As you pointed out, whether it concerns the Bible, the Constitution, or whatever, questions of interpretation are paramount. Otherwise, the idea of authority becomes relative, and the foundation provided by authoritative standards erodes to meaninglessness.

Resident Atheist

John, I'm truly confused about your posts. In your first comment you indicate that some parts of the bible are to be taken literally, and some metaphorically. Then in your final comment, you lampoon the clergy for attempting to do just that. These seem completely contradictory.

On a side note, don't you think this elaborate game of 'figure out what I really want you to do' is a pretty fallible system for determining who's naughty / nice? It seems like your version of god would have us being the ants under a huge magnifying glass. Do I smell something burning?

chris corwin

every one of us uses personal experience to determine what we think is true.

you said, "As I tried to explain in this post, I use that idea in the sense that we take the Bible as it was intended by God to be taken."

to this i say, HOW do we know what it is god intended about the bible?

are you not simply saying that the bible itself claims to be the authority on whether the bible is the authority?

you claim that the bible is god's word, because it says it is.

some of us ask for more merit than that.

but it is without such merit, and so we reject it.

its really simple, actually.


those things in the bible that overlap with what seems to be true and reliable to me are taken as true, and those areas that do not are taken as "not true" -- and where it makes moral edicts, we must look at the entire thing and say whether it has the weight to obey it.

that's why evanglical chirstians allow thier wives to speak in church and wear jewelry -- because those parts of the bible, even taken metaphorically, are "not true".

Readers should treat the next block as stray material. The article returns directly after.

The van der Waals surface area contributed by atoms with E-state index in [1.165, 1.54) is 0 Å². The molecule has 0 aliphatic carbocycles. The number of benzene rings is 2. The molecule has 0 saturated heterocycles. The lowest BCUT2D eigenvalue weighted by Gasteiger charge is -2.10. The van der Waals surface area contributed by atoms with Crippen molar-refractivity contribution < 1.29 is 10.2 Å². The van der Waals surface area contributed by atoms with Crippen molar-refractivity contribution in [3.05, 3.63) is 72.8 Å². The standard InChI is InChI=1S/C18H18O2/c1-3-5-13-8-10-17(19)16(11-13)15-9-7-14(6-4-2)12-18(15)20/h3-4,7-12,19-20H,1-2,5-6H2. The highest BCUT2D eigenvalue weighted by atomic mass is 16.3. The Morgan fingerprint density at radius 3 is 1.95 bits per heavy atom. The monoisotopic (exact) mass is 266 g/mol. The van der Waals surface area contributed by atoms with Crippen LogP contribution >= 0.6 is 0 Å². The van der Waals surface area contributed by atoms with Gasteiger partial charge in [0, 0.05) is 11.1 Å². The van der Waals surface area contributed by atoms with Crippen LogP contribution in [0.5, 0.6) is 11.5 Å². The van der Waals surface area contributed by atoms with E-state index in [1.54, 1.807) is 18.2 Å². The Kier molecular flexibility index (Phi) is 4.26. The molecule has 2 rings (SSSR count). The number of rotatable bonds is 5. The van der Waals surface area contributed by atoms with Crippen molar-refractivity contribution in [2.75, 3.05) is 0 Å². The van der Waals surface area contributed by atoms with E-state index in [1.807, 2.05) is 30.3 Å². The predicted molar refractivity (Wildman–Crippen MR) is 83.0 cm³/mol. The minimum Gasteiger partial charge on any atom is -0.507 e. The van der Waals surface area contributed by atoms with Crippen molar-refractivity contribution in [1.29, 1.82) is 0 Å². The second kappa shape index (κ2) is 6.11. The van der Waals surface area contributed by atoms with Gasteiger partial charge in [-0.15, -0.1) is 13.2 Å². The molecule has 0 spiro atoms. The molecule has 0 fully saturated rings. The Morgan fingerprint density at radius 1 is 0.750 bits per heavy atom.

John

RA, in retrospect, I can see how my comments may seem confusing. Sorry about that. Essentially, what I am suggesting is that there is a traditionally accepted understanding of what the Bible says. (By traditional, I mean a agreed-upon interpretation of Scripture passages which corresponds with serious biblical scholarship down through the centuries.) There are also many variations of that traditional interpretations, which are driven as much by contemporary agendas as by responsible scholarship. Study what the Bible says about the issue of homosexuality, for example, and you'll find two major interpretations of the various passages which speak to the issue. The point is that both interpretations cannot both be right--the law of non-contradictions does not allow for it. So, how does someone determine what the Bible has to say on that (or any) subject? There are established methods for answer that critical question.

Anyone who genuinely wants to engage in biblical criticism (meant in the academic sense) and scholarly study of the Bible is more than able to do so. There are established methods of biblical study that highly respected biblical scholars have utilized for centuries.

The reality is that most people are willing to offer an opinion about the Bible and what they think it says, but are unwilling to do the hard work of actually pursuing responsible study of the issue.

An brief example of this from a conversation I had with a skeptic: He was challenging me on questions regarding the canon of Scripture (i.e. How did the books we have in the Bible come to be there? Why were other books excluded? etc...) When I pressed him on where he got his information, he said he read some articles on the internet. I then asked if he had read any of the excellent scholarship by F. F. Bruce on the subject. Not only had he not read any of it, he had not even heard of Dr. Bruce. That, to me, represents an irresponsible approach to the issue.

The point is that the means to study the Bible are out there if people are willing to pursue them. Such is the nature of many issues regarding Christianity. I tend to find G. K. Chesterton's observation in 1910 more and more accurate these days: "The Christian ideal has not been tried and found wanting; it has been found difficult and left untried."